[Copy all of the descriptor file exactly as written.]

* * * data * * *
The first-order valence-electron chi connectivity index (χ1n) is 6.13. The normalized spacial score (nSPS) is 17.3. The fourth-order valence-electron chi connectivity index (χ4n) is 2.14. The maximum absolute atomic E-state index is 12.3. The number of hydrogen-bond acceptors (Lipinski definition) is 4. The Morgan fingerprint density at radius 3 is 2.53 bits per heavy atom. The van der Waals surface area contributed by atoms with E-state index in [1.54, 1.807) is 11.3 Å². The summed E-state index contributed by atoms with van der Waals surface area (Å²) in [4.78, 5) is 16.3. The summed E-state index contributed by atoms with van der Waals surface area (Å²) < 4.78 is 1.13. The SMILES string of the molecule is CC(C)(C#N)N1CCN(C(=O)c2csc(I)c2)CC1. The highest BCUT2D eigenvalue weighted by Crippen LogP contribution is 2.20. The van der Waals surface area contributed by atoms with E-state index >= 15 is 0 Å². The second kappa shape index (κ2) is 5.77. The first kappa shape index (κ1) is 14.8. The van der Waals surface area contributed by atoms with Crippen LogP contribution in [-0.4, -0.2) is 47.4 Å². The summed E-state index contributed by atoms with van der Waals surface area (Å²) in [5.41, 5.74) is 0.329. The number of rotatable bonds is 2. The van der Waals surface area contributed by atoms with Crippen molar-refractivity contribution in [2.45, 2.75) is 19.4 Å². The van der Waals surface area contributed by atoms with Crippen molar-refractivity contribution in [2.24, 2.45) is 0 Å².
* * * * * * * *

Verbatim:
The first-order valence-electron chi connectivity index (χ1n) is 6.13. The normalized spacial score (nSPS) is 17.3. The fourth-order valence-electron chi connectivity index (χ4n) is 2.14. The maximum absolute atomic E-state index is 12.3. The number of hydrogen-bond acceptors (Lipinski definition) is 4. The Morgan fingerprint density at radius 3 is 2.53 bits per heavy atom. The van der Waals surface area contributed by atoms with E-state index in [1.54, 1.807) is 11.3 Å². The summed E-state index contributed by atoms with van der Waals surface area (Å²) in [4.78, 5) is 16.3. The summed E-state index contributed by atoms with van der Waals surface area (Å²) < 4.78 is 1.13. The SMILES string of the molecule is CC(C)(C#N)N1CCN(C(=O)c2csc(I)c2)CC1. The highest BCUT2D eigenvalue weighted by Crippen LogP contribution is 2.20. The van der Waals surface area contributed by atoms with E-state index >= 15 is 0 Å². The second kappa shape index (κ2) is 5.77. The first kappa shape index (κ1) is 14.8. The van der Waals surface area contributed by atoms with Crippen LogP contribution in [-0.4, -0.2) is 47.4 Å². The summed E-state index contributed by atoms with van der Waals surface area (Å²) in [5.41, 5.74) is 0.329. The number of rotatable bonds is 2. The van der Waals surface area contributed by atoms with Crippen molar-refractivity contribution in [2.45, 2.75) is 19.4 Å². The van der Waals surface area contributed by atoms with Crippen molar-refractivity contribution in [2.24, 2.45) is 0 Å².